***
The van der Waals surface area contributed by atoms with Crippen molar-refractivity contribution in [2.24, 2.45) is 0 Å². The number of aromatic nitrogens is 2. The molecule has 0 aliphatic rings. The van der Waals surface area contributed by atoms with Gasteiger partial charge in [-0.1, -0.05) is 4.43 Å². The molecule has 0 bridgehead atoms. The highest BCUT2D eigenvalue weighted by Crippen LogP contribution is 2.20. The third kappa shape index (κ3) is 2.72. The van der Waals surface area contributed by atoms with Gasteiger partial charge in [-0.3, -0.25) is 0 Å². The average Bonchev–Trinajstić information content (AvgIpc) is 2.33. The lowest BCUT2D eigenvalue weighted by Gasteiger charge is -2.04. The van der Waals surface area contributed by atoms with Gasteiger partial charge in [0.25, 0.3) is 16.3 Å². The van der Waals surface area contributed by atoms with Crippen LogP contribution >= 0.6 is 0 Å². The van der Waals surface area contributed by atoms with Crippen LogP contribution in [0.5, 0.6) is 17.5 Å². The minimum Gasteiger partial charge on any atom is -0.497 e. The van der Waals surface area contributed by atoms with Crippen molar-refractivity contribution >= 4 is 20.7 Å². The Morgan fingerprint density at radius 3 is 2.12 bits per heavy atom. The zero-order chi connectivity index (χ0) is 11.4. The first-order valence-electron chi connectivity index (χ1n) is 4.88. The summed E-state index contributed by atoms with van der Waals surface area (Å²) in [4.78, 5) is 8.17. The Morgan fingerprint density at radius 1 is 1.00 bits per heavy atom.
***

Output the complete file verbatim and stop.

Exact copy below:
The van der Waals surface area contributed by atoms with Crippen molar-refractivity contribution in [2.24, 2.45) is 0 Å². The number of aromatic nitrogens is 2. The molecule has 0 aliphatic rings. The van der Waals surface area contributed by atoms with Gasteiger partial charge in [-0.1, -0.05) is 4.43 Å². The molecule has 0 bridgehead atoms. The highest BCUT2D eigenvalue weighted by Crippen LogP contribution is 2.20. The third kappa shape index (κ3) is 2.72. The van der Waals surface area contributed by atoms with Gasteiger partial charge in [-0.3, -0.25) is 0 Å². The average Bonchev–Trinajstić information content (AvgIpc) is 2.33. The lowest BCUT2D eigenvalue weighted by Gasteiger charge is -2.04. The van der Waals surface area contributed by atoms with Gasteiger partial charge in [0.25, 0.3) is 16.3 Å². The van der Waals surface area contributed by atoms with Crippen LogP contribution >= 0.6 is 0 Å². The van der Waals surface area contributed by atoms with Crippen LogP contribution in [0.5, 0.6) is 17.5 Å². The minimum Gasteiger partial charge on any atom is -0.497 e. The van der Waals surface area contributed by atoms with Crippen molar-refractivity contribution >= 4 is 20.7 Å². The Morgan fingerprint density at radius 3 is 2.12 bits per heavy atom. The zero-order chi connectivity index (χ0) is 11.4. The first-order valence-electron chi connectivity index (χ1n) is 4.88. The summed E-state index contributed by atoms with van der Waals surface area (Å²) in [4.78, 5) is 8.17. The Morgan fingerprint density at radius 1 is 1.00 bits per heavy atom.